9 MIN READ
Who’s up for some behavior change hacks? Lately, I have been using a particular method that has helped me and my clients overcome common hurdles. I first learned of this in a Coursera course, “The Science of Well-being” with Dr. Laurie Santos. Dr. Santos had an interview with Gabriele Oettingen, who presented a lesson I admit I thought was goofy but decided that if I could get beyond the name, it had some solid potential. I have since shared it with several coaching clients, and I am still a little embarrassed to say the name, but it’s worth it since it works!
What is this silly name? W.O.O.P. The official name is Mental Contrasting with Implementation Intentions, or MCII. But the way to remember it and actually use it is to call it W.O.O.P. It stands for “Wish, Outcome, Obstacle, and Plan.” Those four simple steps can help you get past productivity hurdles and make progress on your goals. Let’s dig in and see how you can use it.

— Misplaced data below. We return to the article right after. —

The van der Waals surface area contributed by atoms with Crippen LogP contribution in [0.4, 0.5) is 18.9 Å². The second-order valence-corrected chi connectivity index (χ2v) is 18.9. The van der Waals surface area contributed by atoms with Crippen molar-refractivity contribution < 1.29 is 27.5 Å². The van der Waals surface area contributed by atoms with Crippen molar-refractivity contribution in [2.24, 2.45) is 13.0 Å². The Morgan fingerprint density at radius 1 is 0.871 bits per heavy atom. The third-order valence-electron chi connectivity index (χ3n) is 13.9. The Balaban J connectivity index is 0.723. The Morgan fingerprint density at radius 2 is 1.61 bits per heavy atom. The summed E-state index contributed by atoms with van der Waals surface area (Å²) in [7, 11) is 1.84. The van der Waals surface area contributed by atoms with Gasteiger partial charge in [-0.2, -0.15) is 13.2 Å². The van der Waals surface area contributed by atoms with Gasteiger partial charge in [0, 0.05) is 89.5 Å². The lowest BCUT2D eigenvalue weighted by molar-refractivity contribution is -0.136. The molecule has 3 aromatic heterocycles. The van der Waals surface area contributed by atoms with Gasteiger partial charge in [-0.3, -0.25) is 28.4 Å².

Before we look at the “how,” let's make sure you understand each of the four steps.
What do you wish would happen—the big-picture, end goal? There’s no rule on the timing for the wish, it could be short-term or years away, but the wish is the outcome; what is it you want. Make your outcome positive rather than negative. “I want to hike the Tour du Mont Blanc.” “I want to finish my blog by the 19th.” “I want to be healthier and have stronger knees for hiking.” These types of positive outcomes will work better than “I want to lose 20 pounds.” “I want to quit procrastinating on my writing.”